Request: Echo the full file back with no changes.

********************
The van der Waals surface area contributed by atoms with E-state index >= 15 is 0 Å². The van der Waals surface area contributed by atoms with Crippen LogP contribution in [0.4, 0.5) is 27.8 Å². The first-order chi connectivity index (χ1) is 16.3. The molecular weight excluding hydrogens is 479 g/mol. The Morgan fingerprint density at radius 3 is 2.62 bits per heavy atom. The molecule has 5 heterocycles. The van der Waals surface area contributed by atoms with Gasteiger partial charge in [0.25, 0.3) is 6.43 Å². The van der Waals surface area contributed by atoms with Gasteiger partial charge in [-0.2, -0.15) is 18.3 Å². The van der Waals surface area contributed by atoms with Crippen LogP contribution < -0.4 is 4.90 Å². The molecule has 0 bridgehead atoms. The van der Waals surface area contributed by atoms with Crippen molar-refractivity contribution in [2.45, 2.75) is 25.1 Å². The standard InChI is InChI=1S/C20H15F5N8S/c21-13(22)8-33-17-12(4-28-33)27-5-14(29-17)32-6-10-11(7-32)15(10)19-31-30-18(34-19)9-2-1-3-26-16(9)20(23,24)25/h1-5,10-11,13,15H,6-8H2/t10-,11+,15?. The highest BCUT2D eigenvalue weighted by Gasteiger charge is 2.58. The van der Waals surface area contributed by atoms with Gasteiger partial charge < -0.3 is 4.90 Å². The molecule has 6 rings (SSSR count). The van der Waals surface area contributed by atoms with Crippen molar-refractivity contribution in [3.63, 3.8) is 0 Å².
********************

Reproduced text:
The van der Waals surface area contributed by atoms with E-state index >= 15 is 0 Å². The van der Waals surface area contributed by atoms with Crippen LogP contribution in [0.4, 0.5) is 27.8 Å². The first-order chi connectivity index (χ1) is 16.3. The molecular weight excluding hydrogens is 479 g/mol. The Morgan fingerprint density at radius 3 is 2.62 bits per heavy atom. The molecule has 5 heterocycles. The van der Waals surface area contributed by atoms with Gasteiger partial charge in [0.25, 0.3) is 6.43 Å². The van der Waals surface area contributed by atoms with Gasteiger partial charge in [-0.2, -0.15) is 18.3 Å². The van der Waals surface area contributed by atoms with Crippen LogP contribution < -0.4 is 4.90 Å². The molecule has 0 bridgehead atoms. The van der Waals surface area contributed by atoms with Crippen molar-refractivity contribution in [2.45, 2.75) is 25.1 Å². The standard InChI is InChI=1S/C20H15F5N8S/c21-13(22)8-33-17-12(4-28-33)27-5-14(29-17)32-6-10-11(7-32)15(10)19-31-30-18(34-19)9-2-1-3-26-16(9)20(23,24)25/h1-5,10-11,13,15H,6-8H2/t10-,11+,15?. The highest BCUT2D eigenvalue weighted by Gasteiger charge is 2.58. The van der Waals surface area contributed by atoms with Gasteiger partial charge < -0.3 is 4.90 Å². The molecule has 6 rings (SSSR count). The van der Waals surface area contributed by atoms with Crippen molar-refractivity contribution in [3.63, 3.8) is 0 Å².